Modeling the realistic burning behavior of condensed-phase fuels has remained out of reach, in part because of an inability toUntitled resolve complex interactions at the interface between gas-phase flames and condensed-phase fuels.  This interaction is even more complex as scales increase, because realistic fires occur under fully turbulent conditions which have yet to be fully replicated or understood at the bench scale, where detailed measurements can be conducted. The current research explores the dynamic relationship between combustible condensed fuel surface and gas-phase flames in both laminar and turbulent boundary layers, representing the small scales in which materials are tested (where much of today’s theoretical knowledge is also isolated) to realistic large-scale turbulent flames present in almost all unwanted fires, hybrid rocket motors and other similar combustion phenomena.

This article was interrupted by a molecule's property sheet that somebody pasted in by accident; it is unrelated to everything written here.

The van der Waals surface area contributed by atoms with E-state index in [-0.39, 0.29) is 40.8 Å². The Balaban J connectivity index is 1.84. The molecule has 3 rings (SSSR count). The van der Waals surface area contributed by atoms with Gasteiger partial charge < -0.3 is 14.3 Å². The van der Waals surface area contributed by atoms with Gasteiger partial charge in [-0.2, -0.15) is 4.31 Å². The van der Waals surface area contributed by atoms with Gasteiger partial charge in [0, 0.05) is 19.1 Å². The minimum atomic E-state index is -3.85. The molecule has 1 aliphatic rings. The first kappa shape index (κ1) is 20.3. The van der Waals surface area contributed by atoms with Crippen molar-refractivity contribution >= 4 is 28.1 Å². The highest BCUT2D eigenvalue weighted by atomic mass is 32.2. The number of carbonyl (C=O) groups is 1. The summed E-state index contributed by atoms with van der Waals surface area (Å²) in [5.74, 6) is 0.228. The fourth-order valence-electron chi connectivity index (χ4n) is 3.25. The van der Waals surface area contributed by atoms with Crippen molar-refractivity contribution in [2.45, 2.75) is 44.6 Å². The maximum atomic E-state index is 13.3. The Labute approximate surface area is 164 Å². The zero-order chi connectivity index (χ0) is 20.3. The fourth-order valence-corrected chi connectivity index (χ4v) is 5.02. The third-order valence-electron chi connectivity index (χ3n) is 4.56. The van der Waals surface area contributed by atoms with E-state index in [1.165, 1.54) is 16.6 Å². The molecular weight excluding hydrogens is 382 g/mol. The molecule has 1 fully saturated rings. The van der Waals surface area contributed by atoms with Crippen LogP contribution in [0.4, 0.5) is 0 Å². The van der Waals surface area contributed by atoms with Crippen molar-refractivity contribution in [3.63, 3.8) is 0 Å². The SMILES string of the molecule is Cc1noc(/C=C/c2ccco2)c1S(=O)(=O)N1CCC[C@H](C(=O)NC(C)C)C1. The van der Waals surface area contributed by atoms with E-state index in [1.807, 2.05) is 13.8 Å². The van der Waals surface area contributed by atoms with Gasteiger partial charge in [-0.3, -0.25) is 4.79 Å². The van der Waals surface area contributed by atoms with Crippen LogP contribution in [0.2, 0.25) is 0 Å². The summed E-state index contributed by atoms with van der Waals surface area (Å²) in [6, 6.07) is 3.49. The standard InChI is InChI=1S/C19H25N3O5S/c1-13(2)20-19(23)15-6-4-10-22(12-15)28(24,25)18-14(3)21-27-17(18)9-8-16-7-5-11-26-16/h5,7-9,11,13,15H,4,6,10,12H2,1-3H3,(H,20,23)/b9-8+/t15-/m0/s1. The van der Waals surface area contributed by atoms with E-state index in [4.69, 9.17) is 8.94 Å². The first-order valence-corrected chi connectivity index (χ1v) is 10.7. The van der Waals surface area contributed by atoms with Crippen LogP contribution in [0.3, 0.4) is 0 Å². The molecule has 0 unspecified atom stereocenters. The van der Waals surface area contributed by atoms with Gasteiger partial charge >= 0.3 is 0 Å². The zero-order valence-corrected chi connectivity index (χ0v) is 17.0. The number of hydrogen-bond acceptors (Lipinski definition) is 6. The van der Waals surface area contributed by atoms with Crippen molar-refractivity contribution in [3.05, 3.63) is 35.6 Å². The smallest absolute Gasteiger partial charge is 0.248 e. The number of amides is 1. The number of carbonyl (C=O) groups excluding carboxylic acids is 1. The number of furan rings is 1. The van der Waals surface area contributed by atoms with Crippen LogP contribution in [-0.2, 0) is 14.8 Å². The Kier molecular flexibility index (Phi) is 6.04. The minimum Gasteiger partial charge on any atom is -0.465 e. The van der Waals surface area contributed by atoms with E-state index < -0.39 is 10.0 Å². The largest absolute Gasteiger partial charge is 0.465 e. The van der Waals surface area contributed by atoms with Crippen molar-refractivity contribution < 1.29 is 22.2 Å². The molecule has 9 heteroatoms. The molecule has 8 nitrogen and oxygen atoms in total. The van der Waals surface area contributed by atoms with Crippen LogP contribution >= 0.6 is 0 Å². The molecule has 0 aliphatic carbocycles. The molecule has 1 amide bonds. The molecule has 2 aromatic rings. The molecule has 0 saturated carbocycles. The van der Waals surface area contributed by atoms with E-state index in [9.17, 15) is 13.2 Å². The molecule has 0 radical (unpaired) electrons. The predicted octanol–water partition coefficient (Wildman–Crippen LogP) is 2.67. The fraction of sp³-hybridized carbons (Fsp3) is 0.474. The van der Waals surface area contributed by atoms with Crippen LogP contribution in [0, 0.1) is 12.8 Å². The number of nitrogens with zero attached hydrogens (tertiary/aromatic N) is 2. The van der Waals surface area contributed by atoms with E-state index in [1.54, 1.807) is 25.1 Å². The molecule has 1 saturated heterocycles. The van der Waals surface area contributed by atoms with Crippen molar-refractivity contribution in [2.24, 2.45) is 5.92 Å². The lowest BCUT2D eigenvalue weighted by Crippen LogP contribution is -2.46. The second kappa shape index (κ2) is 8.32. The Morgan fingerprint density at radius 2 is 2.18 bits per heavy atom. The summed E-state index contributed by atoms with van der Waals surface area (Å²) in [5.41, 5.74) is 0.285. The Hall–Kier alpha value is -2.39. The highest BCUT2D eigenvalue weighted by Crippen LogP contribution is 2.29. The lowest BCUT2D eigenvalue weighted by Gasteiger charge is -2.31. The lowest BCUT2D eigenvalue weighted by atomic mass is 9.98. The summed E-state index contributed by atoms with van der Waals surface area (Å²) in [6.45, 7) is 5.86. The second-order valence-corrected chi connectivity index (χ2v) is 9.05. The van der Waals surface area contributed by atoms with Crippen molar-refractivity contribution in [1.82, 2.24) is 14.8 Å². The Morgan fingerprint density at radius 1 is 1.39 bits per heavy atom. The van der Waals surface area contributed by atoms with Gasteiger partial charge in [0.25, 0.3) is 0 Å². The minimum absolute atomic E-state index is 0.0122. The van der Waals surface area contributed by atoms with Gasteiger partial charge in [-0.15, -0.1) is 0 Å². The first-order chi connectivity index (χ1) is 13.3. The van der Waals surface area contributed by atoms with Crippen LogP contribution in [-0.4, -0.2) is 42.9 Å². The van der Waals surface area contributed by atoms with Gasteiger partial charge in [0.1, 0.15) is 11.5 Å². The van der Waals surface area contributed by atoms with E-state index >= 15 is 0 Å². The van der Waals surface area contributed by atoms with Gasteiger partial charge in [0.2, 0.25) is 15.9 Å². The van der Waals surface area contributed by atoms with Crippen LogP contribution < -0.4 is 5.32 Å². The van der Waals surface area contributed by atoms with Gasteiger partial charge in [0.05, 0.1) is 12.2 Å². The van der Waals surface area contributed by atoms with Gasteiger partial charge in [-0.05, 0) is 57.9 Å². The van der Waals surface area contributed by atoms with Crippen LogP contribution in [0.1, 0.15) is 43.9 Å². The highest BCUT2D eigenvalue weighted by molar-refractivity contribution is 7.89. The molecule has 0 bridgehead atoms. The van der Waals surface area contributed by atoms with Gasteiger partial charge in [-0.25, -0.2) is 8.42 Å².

Current Projects:

Material Flammability

While material flammability is a large subject, my most recent involvement has been through the classification of stored commodities.

Storage of commodities in large warehouses pose a unique hazard to occupants, firefighters, and surrounding communities due to the concentration of flammable, often toxic materials stored to heights of up to 16 meters (50 ft). A key aspect of the protection strategy for these large warehouses is a hazard ranking applied to each commodity stored in the facility – used to design the protection system, often fire sprinklers. Despite strong advances in the fire sciences, over the last three decades this area of fire protection has been overlooked. Protection strategies in these facilities are deficient. A long history of destruction has resulted from warehouse fires, including firefighter deaths and environmental catastrophe. These large structures present a unique firefighting situation; firefighters investigating fires enter a maze-like inferno where the seat of a fire may occur deep within a structure up high in the air where the power of their hoses is no longer ideal. Many deaths in table 1 occurred while firefighters were searching through this “maze” for the seat of the fire, which could have been prevented by initially designing the facility to suppress, contain, or extinguish a possible fire contents to a pre-determined level.